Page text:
Charles Ardai, the publisher for Hard Case Crime, the publisher of Stephen King’s latest book Joyland which King elected not to release as an e-book yet, has been in touch with Mediabistro’s AppNewser about potential piracy of the e-book. All in all, he doesn’t seem too bothered. The book would have been pirated no matter [...]
When Stephen King announced that his latest novel, Joyland, would be published in a print-only edition with indie publisher Hard Case Crime, the move seemed to demonstrate support for his publisher, some faith in traditional publishing, and a savvy publicity move.
Almost as soon as it was released, however, the book was available online as a pirated ebook, along with a wide variety of King’s other titles.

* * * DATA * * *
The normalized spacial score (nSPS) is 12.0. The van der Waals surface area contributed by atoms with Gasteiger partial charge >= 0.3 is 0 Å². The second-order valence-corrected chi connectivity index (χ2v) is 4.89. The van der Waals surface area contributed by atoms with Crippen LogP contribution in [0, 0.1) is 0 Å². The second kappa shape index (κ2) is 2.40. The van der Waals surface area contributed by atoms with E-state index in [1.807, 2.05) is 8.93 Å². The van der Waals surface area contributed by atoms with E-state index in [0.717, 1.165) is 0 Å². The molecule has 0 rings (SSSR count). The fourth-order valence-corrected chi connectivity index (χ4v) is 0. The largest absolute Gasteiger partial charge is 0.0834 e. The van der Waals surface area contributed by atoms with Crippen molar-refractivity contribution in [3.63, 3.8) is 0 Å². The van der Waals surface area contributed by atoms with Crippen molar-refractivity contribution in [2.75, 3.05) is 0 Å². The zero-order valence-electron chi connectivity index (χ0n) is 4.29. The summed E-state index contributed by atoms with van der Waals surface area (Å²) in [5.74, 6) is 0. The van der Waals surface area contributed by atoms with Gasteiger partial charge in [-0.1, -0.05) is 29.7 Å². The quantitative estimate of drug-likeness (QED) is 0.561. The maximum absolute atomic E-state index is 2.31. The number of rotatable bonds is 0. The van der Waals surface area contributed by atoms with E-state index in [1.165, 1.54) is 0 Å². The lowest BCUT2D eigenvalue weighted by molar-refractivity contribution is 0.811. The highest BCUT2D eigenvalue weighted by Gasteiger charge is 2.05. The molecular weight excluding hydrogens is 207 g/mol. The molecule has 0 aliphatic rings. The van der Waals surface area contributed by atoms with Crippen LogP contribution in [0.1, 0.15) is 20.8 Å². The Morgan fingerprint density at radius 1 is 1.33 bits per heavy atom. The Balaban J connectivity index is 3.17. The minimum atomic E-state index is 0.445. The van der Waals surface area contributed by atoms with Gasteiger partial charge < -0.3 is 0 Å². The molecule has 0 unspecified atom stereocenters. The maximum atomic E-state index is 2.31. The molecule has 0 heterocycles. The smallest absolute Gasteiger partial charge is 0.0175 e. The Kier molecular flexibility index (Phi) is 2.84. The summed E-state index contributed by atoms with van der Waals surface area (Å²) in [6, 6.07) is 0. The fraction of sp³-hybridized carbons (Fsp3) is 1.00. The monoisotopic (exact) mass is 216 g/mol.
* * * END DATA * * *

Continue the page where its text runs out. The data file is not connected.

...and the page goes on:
A 15-year-old Charles Ardai wanted to interview Isaac Asimov for a magazine article about a new videogame based on the latter’s novel Robots of Dawn. Ardai called up the science-fiction writer’s publisher, Doubleday, and said, “I’d like to interview Isaac Asimov for an article about his new video game.”
“That’s great, but we can’t give out his number,” the Doubleday employee replied.
“No, no, he gave me his phone number,” bluffed Ardai. “But something got spilled on it and I just can’t read it.”
As the founder of Internet service provider Juno, Charles Ardai knows a thing or two about making a big splash on the Web. When Ardai sold his company in 2001, the entrepreneur and writer, then all of 32 years old, decided to pursue his dream of reviving the pulp-fiction genre by starting his own publishing company, Hard Case Crime. He knew from the beginning that success would require good online-selling tools. “It’s a pretty popular genre,” Ardai notes, “but it is a genre, and there is a certain fan base that loves this stuff. If you can find one of those fans, the